Like geese that head south each year, Bill and Margarete returned to Los Angeles every Winter. Even after they built Aldergrove, they never broke links with their friends to the south. It was more from necessity than anything else. They had to make sure that they earned enough money to maintain the artists’ colony. So for a couple of years, Bill and Margarete traveled up and down the West Coast of the United States and Canada.
In Los Angeles, they had their own special circle of students, painters, and friends. Jerry and Karla Benzel were two such friends and refugees from Czechoslovakia. Jerry started out as a maître d’ in Australia. He emigrated to the United States and started a restaurant in Seal Beach, California, called the Glider Inn. Bill and Margaret dined there often with groups of students and friends. The Benzels also commissioned several paintings which they hung in the restaurant.
Irene Macik, a woman with a lot of energy, was another special friend. Like a lot of Bill’s students, she followed him when he demonstrated in Woodland Hills, Cerritos, or Hollywood. Irene was a teacher’s aide in one of the Los Angeles area schools. She took Bill’s techniques to heart and got a job teaching adult education. She was able to begin a new career and taught Bill’s techniques to more and more students. Irene supported Bill and Margarete in their classes. She created brochures and promoted Bill in many different venues. She also got Bill an opportunity to demonstration in the public school system. Irene said that she was president of Bill’s fan club, even though there was none. “You are my Elvis Presley and I will follow the Master!” she used to say with a big happy laugh. Such wonderful things happen when people get together and help each other. “It’s the same in painting or life,” Bill often said.
Although people were supportive, Bill and Margarete still struggled to make ends meet. Often “homeless”, one of Bill’s agents let them live in a small room in the back of an art gallery. All they had was a refrigerator, a bathroom, and a stove. Bill’s living conditions hadn’t changed much since he arrived in America. Bill and Margarete often got their clothes through Goodwill stores. They were too busy, though, to pay much attention to their situation. They didn’t need much money and they had a lot of friends.
Bill was working non-stop now. He held regular demonstrations – both paid and free. He continued his shows in the shopping malls. He created paintings for galleries. He taught classes, and private lessons. There never seemed enough time, though, to get everything done.
Margarete and Bill also had difficulty keeping up with their students’ demands for art supplies. Bill would ask, “What do we have more of today, brushes or knives?”
Margarete would reply, “We’re almost out of brushes.”
“Okay,” Bill said, “today I’ll do the whole painting with the palette knife.” And he did!
The next day, they would get more brushes, so Bill would paint with the almighty brush. He was painting on canvas or canvas board, whatever was available.
They were also still wrestling with the formulation for “Magic White”. Bill used to laugh when folks talked about the romantic artist’s life.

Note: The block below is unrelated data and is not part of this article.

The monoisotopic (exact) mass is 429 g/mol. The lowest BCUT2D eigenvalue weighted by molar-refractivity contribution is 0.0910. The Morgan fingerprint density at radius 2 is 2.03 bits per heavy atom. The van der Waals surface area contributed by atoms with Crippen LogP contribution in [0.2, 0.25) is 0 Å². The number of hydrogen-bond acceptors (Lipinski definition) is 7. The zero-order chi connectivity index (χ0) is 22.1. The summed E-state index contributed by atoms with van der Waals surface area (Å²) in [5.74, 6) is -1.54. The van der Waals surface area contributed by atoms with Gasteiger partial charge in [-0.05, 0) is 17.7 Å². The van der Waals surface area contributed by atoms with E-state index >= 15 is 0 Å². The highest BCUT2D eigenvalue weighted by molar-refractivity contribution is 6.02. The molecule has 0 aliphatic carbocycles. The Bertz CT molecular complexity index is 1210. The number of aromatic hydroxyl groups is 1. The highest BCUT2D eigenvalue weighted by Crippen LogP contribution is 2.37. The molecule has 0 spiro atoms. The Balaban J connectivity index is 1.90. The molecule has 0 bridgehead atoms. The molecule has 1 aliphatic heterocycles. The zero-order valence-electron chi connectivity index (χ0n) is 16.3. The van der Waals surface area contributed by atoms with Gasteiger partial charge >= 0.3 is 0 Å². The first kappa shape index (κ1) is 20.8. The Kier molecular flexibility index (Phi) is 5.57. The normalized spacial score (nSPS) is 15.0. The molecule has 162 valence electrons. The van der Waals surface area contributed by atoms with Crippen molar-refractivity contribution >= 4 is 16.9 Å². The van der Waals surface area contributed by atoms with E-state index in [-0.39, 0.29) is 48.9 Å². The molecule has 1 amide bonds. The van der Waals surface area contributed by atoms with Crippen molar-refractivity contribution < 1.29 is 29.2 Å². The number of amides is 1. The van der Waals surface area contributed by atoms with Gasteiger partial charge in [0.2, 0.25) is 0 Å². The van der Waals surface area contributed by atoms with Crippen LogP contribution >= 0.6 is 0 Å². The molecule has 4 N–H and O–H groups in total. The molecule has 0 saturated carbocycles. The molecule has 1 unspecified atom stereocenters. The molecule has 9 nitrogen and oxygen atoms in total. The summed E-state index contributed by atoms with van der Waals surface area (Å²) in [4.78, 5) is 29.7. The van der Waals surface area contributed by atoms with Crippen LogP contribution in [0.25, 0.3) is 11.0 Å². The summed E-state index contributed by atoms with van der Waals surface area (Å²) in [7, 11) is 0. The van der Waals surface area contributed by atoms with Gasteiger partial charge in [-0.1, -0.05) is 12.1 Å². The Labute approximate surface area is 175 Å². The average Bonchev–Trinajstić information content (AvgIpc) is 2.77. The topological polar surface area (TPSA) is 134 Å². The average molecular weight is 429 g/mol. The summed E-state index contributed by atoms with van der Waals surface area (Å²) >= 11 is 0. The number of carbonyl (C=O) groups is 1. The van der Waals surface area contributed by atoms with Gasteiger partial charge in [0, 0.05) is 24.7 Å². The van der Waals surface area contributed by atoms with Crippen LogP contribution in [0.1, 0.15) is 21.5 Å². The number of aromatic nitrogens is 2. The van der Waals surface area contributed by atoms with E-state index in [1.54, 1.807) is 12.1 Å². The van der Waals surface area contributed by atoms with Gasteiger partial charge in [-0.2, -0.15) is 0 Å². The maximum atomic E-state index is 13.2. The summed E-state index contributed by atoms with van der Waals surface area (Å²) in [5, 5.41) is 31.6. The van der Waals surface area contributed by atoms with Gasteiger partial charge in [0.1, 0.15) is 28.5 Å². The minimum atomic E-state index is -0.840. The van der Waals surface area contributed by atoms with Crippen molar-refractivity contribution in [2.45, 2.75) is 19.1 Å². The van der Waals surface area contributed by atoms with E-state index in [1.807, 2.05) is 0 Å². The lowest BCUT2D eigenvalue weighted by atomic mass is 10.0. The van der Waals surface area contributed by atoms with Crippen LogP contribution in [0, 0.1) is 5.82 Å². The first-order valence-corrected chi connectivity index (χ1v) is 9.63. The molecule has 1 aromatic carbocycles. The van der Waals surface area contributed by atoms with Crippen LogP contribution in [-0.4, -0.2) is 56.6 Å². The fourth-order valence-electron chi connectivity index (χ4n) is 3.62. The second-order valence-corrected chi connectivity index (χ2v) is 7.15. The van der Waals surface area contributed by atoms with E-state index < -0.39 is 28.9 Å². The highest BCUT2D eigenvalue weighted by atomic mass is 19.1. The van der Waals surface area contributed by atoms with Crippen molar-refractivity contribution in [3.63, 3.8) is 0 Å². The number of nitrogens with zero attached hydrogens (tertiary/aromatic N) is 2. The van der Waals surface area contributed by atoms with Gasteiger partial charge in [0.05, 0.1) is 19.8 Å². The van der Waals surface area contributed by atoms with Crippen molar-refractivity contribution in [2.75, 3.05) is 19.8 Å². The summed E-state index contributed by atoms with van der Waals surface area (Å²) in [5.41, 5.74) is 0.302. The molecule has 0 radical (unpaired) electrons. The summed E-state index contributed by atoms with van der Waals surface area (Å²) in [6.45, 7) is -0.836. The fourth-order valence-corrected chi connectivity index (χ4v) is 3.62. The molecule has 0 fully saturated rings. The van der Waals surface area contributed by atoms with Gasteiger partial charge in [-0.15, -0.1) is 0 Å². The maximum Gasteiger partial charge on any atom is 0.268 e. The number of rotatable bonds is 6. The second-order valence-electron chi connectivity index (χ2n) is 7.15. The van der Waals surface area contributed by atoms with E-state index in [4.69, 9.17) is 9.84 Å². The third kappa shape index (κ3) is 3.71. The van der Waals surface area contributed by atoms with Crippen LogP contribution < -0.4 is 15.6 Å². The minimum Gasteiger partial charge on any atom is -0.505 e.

When they were at the Downey gallery, Mrs. Lenore Boone came in to see Bill. Her husband had been a judge in Downey before he died, and she wanted Bill to do a painting of certain objects that reminded her of him. She had his eyeglasses, his Bible, and his fiddle and she asked Bill to combine them into a painting. When Bill finished the painting, Margarete called Mrs. Boone to pick it up. When Mrs. Boone saw it, she sat down and cried. She said, “It is just beautiful! Thank you.” From then on, they were good friends.
Some of Bill’s paintings were selling for a hundred dollars, and some for even more. His agent took a few and got double the going price. Bill learned that getting a painting into print increased the value of the original painting. Bill’s agent priced one of his paintings that went into print for $4,800! That was almost more than Bill was earning in a year. Unfortunately the painting languished in the gallery unsold. It seemed that the only paintings that did sell were the smaller ones. Bill tried to do some larger paintings during those years. He created a series of four large canvases of the seasons. Each painting told the story of one season with fields and farmers, streams, and proud, proud trees. They were remarkable paintings. Bill, though, never had the time to do any more like them.
Irene, their friend from Los Angeles, once asked Bill what it was like to lead such an exciting life as an artist.
“Oh, it’s okay,” Bill told her. “Just like everything else. Maybe a little more light and shadow than some people have.”
Margarete and Bill ran the colony at Aldergrove for almost four years before they had to close it. They never quite managed to make ends meet, and other things were happening with Bill’s career as a teacher and painter. Margarete and Bill sold their home and moved on again.
Bill always dreamed of creating another colony like Aldergrove. He hoped to bring artists together from all over the world. He hoped to have them share all kinds of styles and techniques – traditional and even modern. He thought of the differing visions of nature and experiences of life they would share with each other. He thought they all could learn from each other, sing and paint and just be happy together – like the times at Aldergrove.